Shane Rene | The DePaulia
Lack of interest remains inside and outside Wintrust
With DePaul men’s basketball tipping off its second season at Wintrust Arena Wednesday night, the question is whether interest in the program will increase in the arena’s second year.
An unscientific survey of 100 students conducted by the DePaulia last week found that 65% of participants had no interest in the team. But the problem goes beyond a lack of interest in men’s basketball: DePaul students have been paying very little attention to any events happening at Wintrust Arena.
Most concerts and games at the $170 million venue draws small crowds. Last season, according to attendance numbers obtained by The DePaulia through a Freedom of Information Act request (FOIA) from the Metropolitan Pier and Exposition Authority (commonly known as “McPier”), DePaul men’s basketball had two games against Central Connecticut and Alabama A&M where fewer than 1,000 people were seated in the 10,000 seat arena. An appearance by the Blue Man Group as part of Welcome Week this September was met with an sparse audience as well.
Part of this lack of interest may stem from the fact that besides the allure of a new lineup and newly-built arena, the South Loop area around Wintrust doesn’t offer much for students in the way of bars, restaurants and entertainment.
This issue is especially clear in terms of the places available to grab a bite to eat or drink in the neighborhood. Julia Keras, a spokesperson for the Blue Crew, says the area just doesn’t offer a lot for the student body.
“I think that fans usually eat in the Loop on the way back from Wintrust,” they said. “There aren’t a ton of options right near the arena.”
Since opening last year, surrounding restaurants and bars have also taken notice of the low numbers coming and going from games. Places like Reggie’s Live, a bar and music hall, should be the perfect spot for Wintrust attendees, located adjacent to the Red Line station at Cermak-McCormick Place. However, this just hasn’t been the case owner Robert Glick said.
“So far, it’s kinda just been the bigger DePaul games where we’re getting a decent bit of the DePaul crowd here,” Glick said. “The concerts— not so much yet. There’s been a handful of shows and we haven’t been inundated with those concert goers before or after the show yet.”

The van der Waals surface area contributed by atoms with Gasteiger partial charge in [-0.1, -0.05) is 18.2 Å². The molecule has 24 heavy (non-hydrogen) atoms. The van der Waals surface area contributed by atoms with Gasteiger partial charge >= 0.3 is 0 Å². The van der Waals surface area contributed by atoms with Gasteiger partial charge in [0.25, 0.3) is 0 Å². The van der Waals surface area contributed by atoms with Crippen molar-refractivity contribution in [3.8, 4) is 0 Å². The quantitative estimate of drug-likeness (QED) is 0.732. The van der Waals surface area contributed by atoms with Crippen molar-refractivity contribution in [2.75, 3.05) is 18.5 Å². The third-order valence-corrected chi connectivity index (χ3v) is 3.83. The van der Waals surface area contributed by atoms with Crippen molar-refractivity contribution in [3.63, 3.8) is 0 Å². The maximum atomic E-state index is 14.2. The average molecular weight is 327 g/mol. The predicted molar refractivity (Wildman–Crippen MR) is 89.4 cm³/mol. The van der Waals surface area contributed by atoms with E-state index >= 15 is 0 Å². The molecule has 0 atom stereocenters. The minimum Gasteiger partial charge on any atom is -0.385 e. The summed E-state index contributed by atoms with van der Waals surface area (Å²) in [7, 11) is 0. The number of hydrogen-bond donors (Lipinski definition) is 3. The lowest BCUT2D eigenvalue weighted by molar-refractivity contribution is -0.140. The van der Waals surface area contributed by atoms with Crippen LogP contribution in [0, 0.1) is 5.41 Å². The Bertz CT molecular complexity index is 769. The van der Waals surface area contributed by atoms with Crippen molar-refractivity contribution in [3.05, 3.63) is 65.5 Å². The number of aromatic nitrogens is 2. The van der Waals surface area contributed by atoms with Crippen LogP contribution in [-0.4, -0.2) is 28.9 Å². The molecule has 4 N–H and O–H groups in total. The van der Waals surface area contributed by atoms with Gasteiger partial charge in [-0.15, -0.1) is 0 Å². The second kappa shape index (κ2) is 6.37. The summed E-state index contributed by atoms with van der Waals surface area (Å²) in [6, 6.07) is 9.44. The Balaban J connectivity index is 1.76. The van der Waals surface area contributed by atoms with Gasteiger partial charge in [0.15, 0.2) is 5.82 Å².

Glick also said that while Reggie’s can expect some Wintrust attendees for afternoon events, there’s very little turnout after night games.
DePaul senior Michael Greene has only been to Wintrust once or twice, and says that there’s a definite lack of interest in what’s happening in and around the arena that’s steered him from future visits.
“I wanted to get in and out,”Greene said of his overall experience at a night event at the stadium.
What’s more, he said he also feels that the South Loop wasn’t of interest to him.
“There’s a White Castle on the way, but I wouldn’t eat there,” Greene joked.
Part of the issue with the surrounding area may harken back to the overall lack of enthusiasm towards the Demons by the general public, especially compared to other colleges. This can be quantified by the number of local sport bars that actually support the Demons.
The website Sport Bars in Chicago does just that. It logs a number of the sports bars in the city, and organizes them based on the college teams they support. For the Blue Demons of the 145 bars they list on their site there’s only a single bar in the whole city that explicitly supports the team: Kelly’s Pub in Lincoln Park. Notre Dame, a rival of DePaul, has at least nine bars supporting them in Chicago, according to their alumni page.
This lack of representation for the Demons, not only in the stadium but out of it, may be part of the problem when it comes to the low attendance at Wintrust. Having a winning team that fans want to come out and support will only help attendance inside and outside the arena.